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Freeze-dried vaccine may help eradicate polio

Posted: 27 November 2018 | | No comments yet

Researchers have developed a polio vaccine that doesn’t require refrigeration, meaning it could someday be used all over the world…

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USC researchers have developed a polio vaccine that doesn’t require refrigeration, meaning it could someday be used all over the world to deliver the final blow to this longtime foe.

The injectable vaccine, which was freeze-dried into a powder, kept at room temperature for four weeks and then rehydrated, offered full protection against the polio virus when tested in mice.

“Stabilisation is not rocket science, so most academics don’t pay much attention to this field,” said the study’s first author, Woo-Jin Shin, a Fellow in the lab of Jae Jung, chair of the Department of Molecular Microbiology and Immunology at the Keck School of Medicine of USC. “However, no matter how wonderful a drug or vaccine is, if it isn’t stable enough to be transported, it doesn’t do anyone much good.”

Polio is on the brink of complete eradication, with just 22 reported cases worldwide in 2017. The highly infectious disease, which causes lifelong paralysis and disability mostly in young children, is a fading memory in many places. Yet in countries where vaccination rates are spotty, young children are at risk.

The biggest hitch to complete eradication has been creating a temperature-stable vaccine for use in developing countries where refrigeration may be unavailable. Recent polio cases have been reported in Nigeria, Papua New Guinea, Syria and Pakistan.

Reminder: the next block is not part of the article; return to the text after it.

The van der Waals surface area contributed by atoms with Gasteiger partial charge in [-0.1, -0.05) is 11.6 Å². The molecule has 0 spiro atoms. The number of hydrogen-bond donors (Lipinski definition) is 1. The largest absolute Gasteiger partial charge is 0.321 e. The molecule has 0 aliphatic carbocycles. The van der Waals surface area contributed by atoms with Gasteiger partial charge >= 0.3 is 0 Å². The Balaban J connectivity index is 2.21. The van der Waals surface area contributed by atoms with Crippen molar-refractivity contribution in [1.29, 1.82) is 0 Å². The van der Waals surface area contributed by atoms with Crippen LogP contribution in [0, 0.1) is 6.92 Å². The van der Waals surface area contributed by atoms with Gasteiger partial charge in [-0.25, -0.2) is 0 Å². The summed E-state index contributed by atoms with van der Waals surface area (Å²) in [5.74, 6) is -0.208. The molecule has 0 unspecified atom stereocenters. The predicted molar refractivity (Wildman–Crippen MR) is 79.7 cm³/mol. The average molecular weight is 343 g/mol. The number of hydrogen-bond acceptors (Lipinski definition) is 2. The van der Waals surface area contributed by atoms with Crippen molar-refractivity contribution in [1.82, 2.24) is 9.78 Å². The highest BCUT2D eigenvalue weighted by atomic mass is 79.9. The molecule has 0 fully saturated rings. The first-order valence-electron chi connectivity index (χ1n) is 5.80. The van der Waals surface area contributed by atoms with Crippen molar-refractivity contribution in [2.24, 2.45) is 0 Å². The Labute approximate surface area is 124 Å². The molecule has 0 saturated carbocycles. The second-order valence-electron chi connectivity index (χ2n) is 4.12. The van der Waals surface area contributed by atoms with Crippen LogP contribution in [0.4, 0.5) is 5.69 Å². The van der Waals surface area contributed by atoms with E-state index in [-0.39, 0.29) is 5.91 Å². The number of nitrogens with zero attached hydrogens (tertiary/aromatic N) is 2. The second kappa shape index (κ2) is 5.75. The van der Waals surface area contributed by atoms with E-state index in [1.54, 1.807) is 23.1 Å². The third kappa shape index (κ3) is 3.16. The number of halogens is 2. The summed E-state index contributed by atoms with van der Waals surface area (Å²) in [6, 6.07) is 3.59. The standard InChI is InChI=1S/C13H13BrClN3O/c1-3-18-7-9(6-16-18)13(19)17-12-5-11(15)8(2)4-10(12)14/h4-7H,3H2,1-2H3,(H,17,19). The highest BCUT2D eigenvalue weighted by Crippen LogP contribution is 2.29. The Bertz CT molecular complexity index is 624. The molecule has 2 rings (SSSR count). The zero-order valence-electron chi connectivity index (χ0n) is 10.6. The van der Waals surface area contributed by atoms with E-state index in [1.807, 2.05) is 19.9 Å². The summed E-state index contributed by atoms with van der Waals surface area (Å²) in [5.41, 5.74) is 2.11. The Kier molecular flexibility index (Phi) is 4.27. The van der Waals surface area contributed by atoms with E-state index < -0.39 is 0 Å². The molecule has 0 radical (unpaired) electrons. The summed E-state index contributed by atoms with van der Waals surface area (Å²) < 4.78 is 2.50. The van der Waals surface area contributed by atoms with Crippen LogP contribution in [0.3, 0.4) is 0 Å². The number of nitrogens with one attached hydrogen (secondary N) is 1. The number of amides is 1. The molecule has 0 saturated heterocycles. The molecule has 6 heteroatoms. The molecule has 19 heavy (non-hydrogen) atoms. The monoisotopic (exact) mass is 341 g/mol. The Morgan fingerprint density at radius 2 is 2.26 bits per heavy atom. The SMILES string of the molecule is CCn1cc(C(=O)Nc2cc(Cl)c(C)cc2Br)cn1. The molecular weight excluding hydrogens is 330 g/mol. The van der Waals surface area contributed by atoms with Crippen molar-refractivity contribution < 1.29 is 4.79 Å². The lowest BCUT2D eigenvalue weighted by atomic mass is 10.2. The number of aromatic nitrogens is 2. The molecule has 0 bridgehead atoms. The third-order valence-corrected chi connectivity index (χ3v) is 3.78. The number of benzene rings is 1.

By removing moisture through freeze-drying, researchers have created temperature-stable vaccines for measles, typhoid and meningococcal disease. But scientists haven’t been able to make a polio vaccine that retains potency through freeze-drying and rehydration.

Dr Shin and his colleagues used two lab techniques — liquid chromatography and high-throughput screening — that allowed them to analyse a high volume of ingredients and formulations until they found one that worked.

Dr Jung’s hope is that a foundation or company will take over the project to pay for human studies and bring the injectable vaccine onto the market.

In addition to Shin, the study’s authors are Daiki Hara and Jae Jung of the Keck School of Medicine, and Francisca Gbormittah, Hana Chang and Byeong S. Chang of Integrity Bio Inc. Integrity Bio is a company that specialises in biologic, or medicines made from substances found in living things.

The study appears in the issue of the journal mBio.

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